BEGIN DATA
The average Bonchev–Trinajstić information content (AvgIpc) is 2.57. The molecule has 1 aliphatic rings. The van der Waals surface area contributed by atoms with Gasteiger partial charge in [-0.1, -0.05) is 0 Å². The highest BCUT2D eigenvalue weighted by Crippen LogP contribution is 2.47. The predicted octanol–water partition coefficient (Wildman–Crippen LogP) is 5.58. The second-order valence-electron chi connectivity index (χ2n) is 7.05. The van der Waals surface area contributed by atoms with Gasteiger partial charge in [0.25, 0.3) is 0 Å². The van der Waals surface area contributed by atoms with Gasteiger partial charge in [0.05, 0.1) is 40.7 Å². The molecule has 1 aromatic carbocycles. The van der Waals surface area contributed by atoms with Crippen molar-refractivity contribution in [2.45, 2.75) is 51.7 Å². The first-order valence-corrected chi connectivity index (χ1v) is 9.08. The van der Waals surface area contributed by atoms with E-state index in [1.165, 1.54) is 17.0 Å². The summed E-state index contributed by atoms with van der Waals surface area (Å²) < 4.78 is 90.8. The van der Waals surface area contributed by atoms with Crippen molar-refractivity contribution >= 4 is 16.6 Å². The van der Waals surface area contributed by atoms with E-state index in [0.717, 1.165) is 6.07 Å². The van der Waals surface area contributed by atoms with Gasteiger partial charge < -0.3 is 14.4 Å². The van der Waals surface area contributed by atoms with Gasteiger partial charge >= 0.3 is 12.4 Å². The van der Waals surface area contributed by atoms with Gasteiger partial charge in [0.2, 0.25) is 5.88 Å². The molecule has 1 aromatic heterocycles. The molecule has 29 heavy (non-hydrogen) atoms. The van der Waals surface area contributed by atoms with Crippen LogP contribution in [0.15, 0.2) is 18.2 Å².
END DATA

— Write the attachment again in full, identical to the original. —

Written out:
The average Bonchev–Trinajstić information content (AvgIpc) is 2.57. The molecule has 1 aliphatic rings. The van der Waals surface area contributed by atoms with Gasteiger partial charge in [-0.1, -0.05) is 0 Å². The highest BCUT2D eigenvalue weighted by Crippen LogP contribution is 2.47. The predicted octanol–water partition coefficient (Wildman–Crippen LogP) is 5.58. The second-order valence-electron chi connectivity index (χ2n) is 7.05. The van der Waals surface area contributed by atoms with Gasteiger partial charge in [0.25, 0.3) is 0 Å². The van der Waals surface area contributed by atoms with Gasteiger partial charge in [0.05, 0.1) is 40.7 Å². The molecule has 1 aromatic carbocycles. The van der Waals surface area contributed by atoms with Crippen molar-refractivity contribution in [2.45, 2.75) is 51.7 Å². The first-order valence-corrected chi connectivity index (χ1v) is 9.08. The van der Waals surface area contributed by atoms with E-state index in [1.165, 1.54) is 17.0 Å². The summed E-state index contributed by atoms with van der Waals surface area (Å²) < 4.78 is 90.8. The van der Waals surface area contributed by atoms with Crippen molar-refractivity contribution >= 4 is 16.6 Å². The van der Waals surface area contributed by atoms with E-state index in [0.717, 1.165) is 6.07 Å². The van der Waals surface area contributed by atoms with Gasteiger partial charge < -0.3 is 14.4 Å². The van der Waals surface area contributed by atoms with Gasteiger partial charge >= 0.3 is 12.4 Å². The van der Waals surface area contributed by atoms with Gasteiger partial charge in [0.2, 0.25) is 5.88 Å². The molecule has 1 aromatic heterocycles. The molecule has 29 heavy (non-hydrogen) atoms. The van der Waals surface area contributed by atoms with Crippen LogP contribution in [0.15, 0.2) is 18.2 Å².